DOLE’s commitment to nurses’ welfare

WE APPRECIATE Renato Magtubo’s letter (Inquirer, 2/2/11), which welcomed RN Heals, and called for reforms. May we, however, clarify some inaccuracies in the letter.

First, the RN Heals is not an employment program; neither is it meant to foster cheap labor. It is a bridging mechanism primarily designed to provide registered but unemployed nurses the necessary practical experience they need in order to qualify and be employed as full-time nurses in hospitals, clinics and other related institutions; also to train them—for a period of six months to one year (the minimum entry-level length of work experience that the local nursing sector usually requires from job-seekers)—in delivering essential health services.

Second, the law providing for mandatory benefits due a worker in the country is not applicable to RN Heals nurses who will be deployed as trainees. Nonetheless, we have ensured that their welfare, including subsistence needs, will be well provided for in the course of their training. The local government unit where they will be assigned will provide them board and lodging and ensure their safety and security. The LGU may also provide each of them with additional allowances and benefits worth at least P2,000 a month, on top of the monthly P8,000 allowance the trainees will receive from the Department of Health, which collaborates with the Department of Labor and Employment, the Board of Nursing of the Professional Regulations Commission and the Philippine Nurses Association, in the implementation of RN Heals.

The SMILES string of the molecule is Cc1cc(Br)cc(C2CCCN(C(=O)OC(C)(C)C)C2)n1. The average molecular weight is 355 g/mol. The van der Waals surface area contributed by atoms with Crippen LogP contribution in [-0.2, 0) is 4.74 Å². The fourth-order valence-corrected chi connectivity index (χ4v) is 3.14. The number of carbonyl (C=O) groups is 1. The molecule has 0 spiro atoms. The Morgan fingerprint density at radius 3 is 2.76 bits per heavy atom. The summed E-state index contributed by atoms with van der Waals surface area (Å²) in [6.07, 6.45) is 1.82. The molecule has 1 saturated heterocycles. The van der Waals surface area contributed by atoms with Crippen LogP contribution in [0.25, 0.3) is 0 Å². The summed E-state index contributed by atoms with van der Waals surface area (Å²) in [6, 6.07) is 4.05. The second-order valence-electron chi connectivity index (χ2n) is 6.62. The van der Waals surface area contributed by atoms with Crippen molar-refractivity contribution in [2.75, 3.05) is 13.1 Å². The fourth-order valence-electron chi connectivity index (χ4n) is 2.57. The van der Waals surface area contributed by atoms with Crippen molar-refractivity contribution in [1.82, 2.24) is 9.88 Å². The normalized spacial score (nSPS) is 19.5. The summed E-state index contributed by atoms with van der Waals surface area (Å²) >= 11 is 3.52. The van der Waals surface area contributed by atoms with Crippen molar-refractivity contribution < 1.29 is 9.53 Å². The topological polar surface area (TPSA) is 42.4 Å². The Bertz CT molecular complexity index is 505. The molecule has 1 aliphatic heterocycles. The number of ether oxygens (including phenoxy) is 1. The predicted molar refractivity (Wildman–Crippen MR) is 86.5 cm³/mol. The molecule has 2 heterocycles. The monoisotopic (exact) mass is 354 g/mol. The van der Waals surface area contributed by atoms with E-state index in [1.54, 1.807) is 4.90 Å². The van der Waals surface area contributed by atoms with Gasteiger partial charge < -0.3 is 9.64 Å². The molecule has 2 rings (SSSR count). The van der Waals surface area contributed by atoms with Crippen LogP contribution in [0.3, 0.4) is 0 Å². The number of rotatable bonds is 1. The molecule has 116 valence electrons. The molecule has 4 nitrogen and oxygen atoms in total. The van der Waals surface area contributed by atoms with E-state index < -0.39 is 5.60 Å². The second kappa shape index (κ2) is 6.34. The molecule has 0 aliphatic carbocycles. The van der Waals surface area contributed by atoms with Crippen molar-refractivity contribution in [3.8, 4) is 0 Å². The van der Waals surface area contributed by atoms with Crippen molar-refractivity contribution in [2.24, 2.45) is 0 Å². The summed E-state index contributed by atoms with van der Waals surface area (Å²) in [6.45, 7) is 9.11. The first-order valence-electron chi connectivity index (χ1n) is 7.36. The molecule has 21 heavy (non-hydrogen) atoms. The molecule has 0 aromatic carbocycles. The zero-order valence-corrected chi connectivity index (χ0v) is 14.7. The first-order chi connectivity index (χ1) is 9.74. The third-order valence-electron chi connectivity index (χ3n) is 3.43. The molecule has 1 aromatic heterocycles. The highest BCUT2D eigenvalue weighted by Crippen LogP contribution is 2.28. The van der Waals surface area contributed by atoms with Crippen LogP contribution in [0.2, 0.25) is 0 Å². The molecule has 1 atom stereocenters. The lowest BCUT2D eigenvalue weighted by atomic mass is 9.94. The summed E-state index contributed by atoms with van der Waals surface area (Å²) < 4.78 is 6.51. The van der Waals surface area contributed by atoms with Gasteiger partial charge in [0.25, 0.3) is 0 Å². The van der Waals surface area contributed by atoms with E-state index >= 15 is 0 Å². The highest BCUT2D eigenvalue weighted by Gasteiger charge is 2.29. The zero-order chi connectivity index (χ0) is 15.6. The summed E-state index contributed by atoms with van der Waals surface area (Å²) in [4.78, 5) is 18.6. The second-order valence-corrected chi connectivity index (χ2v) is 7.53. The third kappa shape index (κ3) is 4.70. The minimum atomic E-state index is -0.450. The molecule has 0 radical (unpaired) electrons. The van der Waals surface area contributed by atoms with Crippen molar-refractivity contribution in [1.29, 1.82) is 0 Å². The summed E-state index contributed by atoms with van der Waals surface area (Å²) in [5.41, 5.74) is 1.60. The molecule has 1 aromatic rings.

In view of the limited funds, only 10,000 trainees will be accommodated into RN Heals this year. Another batch will be trained next year as the government intends to sustain the project.

Private hospitals are included in establishments that the DOLE, under its new Labor Enhancement Action Program (LEAP), will inspect in line with its thrust to improve employers’ compliance with general labor, occupational safety and health standards.

With regard to the so-called on-the-job training fees, the Philippine Hospital Association recently announced that it has put an end to the practice among its member-hospitals. The DOLE, nonetheless, will continue to find ways to protect the welfare of nurses and other medical workers. We aim to engage our industry partners in the medical sector in collaborative tripartite undertakings that will promote employment and protect the welfare of medical workers, in line with President Aquino’s labor and employment policy which emphasizes the protection of workers’ rights and public-private partnership in promoting industrial peace based on social justice.

—NICON F. FAMERONAG,
director, Department of Labor and Employment,
Labor Communications Office

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